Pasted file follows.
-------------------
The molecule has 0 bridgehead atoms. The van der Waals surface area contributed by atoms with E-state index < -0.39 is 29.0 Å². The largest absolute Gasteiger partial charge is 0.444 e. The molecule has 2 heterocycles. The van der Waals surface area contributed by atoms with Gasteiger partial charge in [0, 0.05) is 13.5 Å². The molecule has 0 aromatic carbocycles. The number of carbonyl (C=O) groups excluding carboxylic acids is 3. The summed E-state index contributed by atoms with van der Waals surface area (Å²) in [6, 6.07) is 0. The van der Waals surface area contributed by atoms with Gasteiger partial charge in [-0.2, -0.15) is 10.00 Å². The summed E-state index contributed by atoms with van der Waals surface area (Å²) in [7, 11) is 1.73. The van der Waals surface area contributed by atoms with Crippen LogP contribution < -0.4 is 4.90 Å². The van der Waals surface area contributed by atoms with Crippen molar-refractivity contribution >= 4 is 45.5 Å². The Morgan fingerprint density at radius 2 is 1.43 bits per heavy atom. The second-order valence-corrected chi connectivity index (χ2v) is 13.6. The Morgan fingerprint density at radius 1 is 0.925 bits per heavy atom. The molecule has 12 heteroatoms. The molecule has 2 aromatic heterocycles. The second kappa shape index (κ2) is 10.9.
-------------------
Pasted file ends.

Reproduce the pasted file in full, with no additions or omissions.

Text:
The molecule has 0 bridgehead atoms. The van der Waals surface area contributed by atoms with E-state index < -0.39 is 29.0 Å². The largest absolute Gasteiger partial charge is 0.444 e. The molecule has 2 heterocycles. The van der Waals surface area contributed by atoms with Gasteiger partial charge in [0, 0.05) is 13.5 Å². The molecule has 0 aromatic carbocycles. The number of carbonyl (C=O) groups excluding carboxylic acids is 3. The summed E-state index contributed by atoms with van der Waals surface area (Å²) in [6, 6.07) is 0. The van der Waals surface area contributed by atoms with Gasteiger partial charge in [-0.2, -0.15) is 10.00 Å². The summed E-state index contributed by atoms with van der Waals surface area (Å²) in [7, 11) is 1.73. The van der Waals surface area contributed by atoms with Crippen LogP contribution < -0.4 is 4.90 Å². The van der Waals surface area contributed by atoms with Crippen molar-refractivity contribution >= 4 is 45.5 Å². The Morgan fingerprint density at radius 2 is 1.43 bits per heavy atom. The second-order valence-corrected chi connectivity index (χ2v) is 13.6. The Morgan fingerprint density at radius 1 is 0.925 bits per heavy atom. The molecule has 12 heteroatoms. The molecule has 2 aromatic heterocycles. The second kappa shape index (κ2) is 10.9.